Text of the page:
eLetters

81 e-Letters

published between 2003 and 2006

  • Another serious error in Cook & Sheikh's analysis
    John Franklin

    Dear Editor

    There is another serious problem with Cook and Sheikh's paper.[1] The authors cite a TRL report [2] stating that, on major roads, helmet wearing (%HW) increased from 16.0%, in 1994, to 17.6% in 1996 then 21.8% in 1999. The TRL report continues: "this was due to an increase among adult cyclists wearing helmets: there was no change amongst child cyclists."[2]

    In fact, Table 3 shows %HW o...

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  • Every driver needs metabolic testing and the information needs to be stored in a "black box"
    Richard G Fiddian-Green
    Dear Editor

    I read the article by Shults et al with interest.[1] State driving under the influence of alcohol (DUI) countermeasures [2] is a rational measure but one that has serious limitations including the confounding influence of recreational drugs, carbon monoxide, other environmental toxins, medications and cerebrovascular diseases. The immediate opportunity exists for implementing a far more rational an...

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  • Authors' reply
    Adrian D Cook
    Dear Editor

    We are grateful to Annan for spotting the arithmetic error in the discussion section of our paper of trends in cyclist head injuries.[1] It would be a mistake, however, to allow a minor mistake in the discussion to divert attention from the main finding of the paper, which was that cyclist head injuries fell during a time of increased helmet wearing. Population level time trend studies are limited in the am...

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  • Cycle helmets: time for a reality check
    Guy Chapman

    Dear Editor

    To focus on injury mitigation in cyclists to the exclusion of addressing the causes of crashes, as is the trend in public debate at present,[1] risks fundamental errors - not least the post hoc fallacy of assuming that cycling head injuries are the result of failure to wear helmets, rather than of the types of crashes cyclists experience.

    As a result of this obsession we have arrived at the ab...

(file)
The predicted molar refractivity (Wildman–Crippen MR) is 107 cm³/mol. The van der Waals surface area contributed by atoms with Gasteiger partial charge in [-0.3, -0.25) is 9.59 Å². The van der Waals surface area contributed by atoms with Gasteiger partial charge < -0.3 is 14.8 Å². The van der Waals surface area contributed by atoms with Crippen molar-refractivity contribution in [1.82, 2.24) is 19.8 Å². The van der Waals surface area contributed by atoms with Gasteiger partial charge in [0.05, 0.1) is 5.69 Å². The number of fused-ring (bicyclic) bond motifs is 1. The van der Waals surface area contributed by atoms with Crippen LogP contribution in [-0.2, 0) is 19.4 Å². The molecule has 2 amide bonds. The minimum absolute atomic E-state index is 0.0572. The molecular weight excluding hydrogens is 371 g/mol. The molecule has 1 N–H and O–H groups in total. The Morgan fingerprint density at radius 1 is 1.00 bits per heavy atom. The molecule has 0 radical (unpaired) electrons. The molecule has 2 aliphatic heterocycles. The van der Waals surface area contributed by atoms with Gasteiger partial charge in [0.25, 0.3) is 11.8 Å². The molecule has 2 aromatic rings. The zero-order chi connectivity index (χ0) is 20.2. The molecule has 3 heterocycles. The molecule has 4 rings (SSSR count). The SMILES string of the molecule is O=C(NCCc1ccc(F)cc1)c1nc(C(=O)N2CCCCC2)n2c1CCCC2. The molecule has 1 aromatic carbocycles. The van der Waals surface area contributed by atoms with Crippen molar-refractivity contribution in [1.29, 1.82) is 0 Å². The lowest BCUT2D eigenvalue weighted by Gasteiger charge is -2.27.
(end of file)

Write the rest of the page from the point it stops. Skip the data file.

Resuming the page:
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  • Re: Unwarranted Assumptions about FARS data
    R A Whitfield

    Dear Editor

    We thank Dr Carra for his comments[1] and we appreciate his attention to our work.[2]

    Our paper was directed to a method for ranking potential safety problems that merit additional statistical and engineering review. We envisioned a surveillance process to develop a rank ordered problem list. A follow-up review process should start at the top of the problem list and work down through it,...

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  • Response from the Authors
    William V. Fabricius

    Dear Editor

    Our critics argue two points. First, they argue that newspapers are an inappropriate source of data on defensive gun use (DGU) because editors routinely and deliberately suppress stories of legitimate DGU that involve killing or wounding or firing at an adversary. (Some of these writers also argue that brandishing a gun in self-defense is even less likely to be reported in the newspaper because these...

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  • IP is lacking objectivity
    Avery Burdett

    Dear Editor

    IP is gaining a reputation in the cycling community as a journal lacking in objectivity when it concerns the effectiveness of bicycle helmets. Its past zealous defence of flaws found in helmet research that IP has published gives cause for concern.

    Its latest silence over the identification of a serious calculation error (Annan [1]) raises serious ethical questions as well as doubts about...

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  • Unwarranted Assumptions about FARS data
    Joseph Carra

    Dear Editor

    I read with interest the article by Whitfield and Whitefield that recently appeared in Injury Prevention.[1] I share their concern in identifying traffic safety issues as early as possible. Unfortunately the authors have made some unwarranted assumptions about the FARS data system and analysis based on it.

    We do not find any problem with the statistics on tire problems or fires that were repo...

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  • The value of news reports for injury surveillance
    Anara S Guard

    Dear Editor

    I find it no coincidence that the letters so far [1-4] are taking issue with the methodology of Denton and Fabricius,[5] rather than the subject, even though several of the letter-writers are on record elsewhere as opposing gun control in many forms. (For example, see optometrist Gallant’s comments on gun safety at:
    http://i2i.org...

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  • Reality Check for the Publisher
    Michael A. Feiertag, M.D.

    Dear Editor

    It is understandable that a high school student can survey local newspaper articles and some associated police reports and get school credit for a project that has no scientific validity or value. It is disappointing but not surprising that the student's local newspaper published a story about the invalid project. It is shocking that a purportedly scholarly journal (Injury Prevention) accepted the no...

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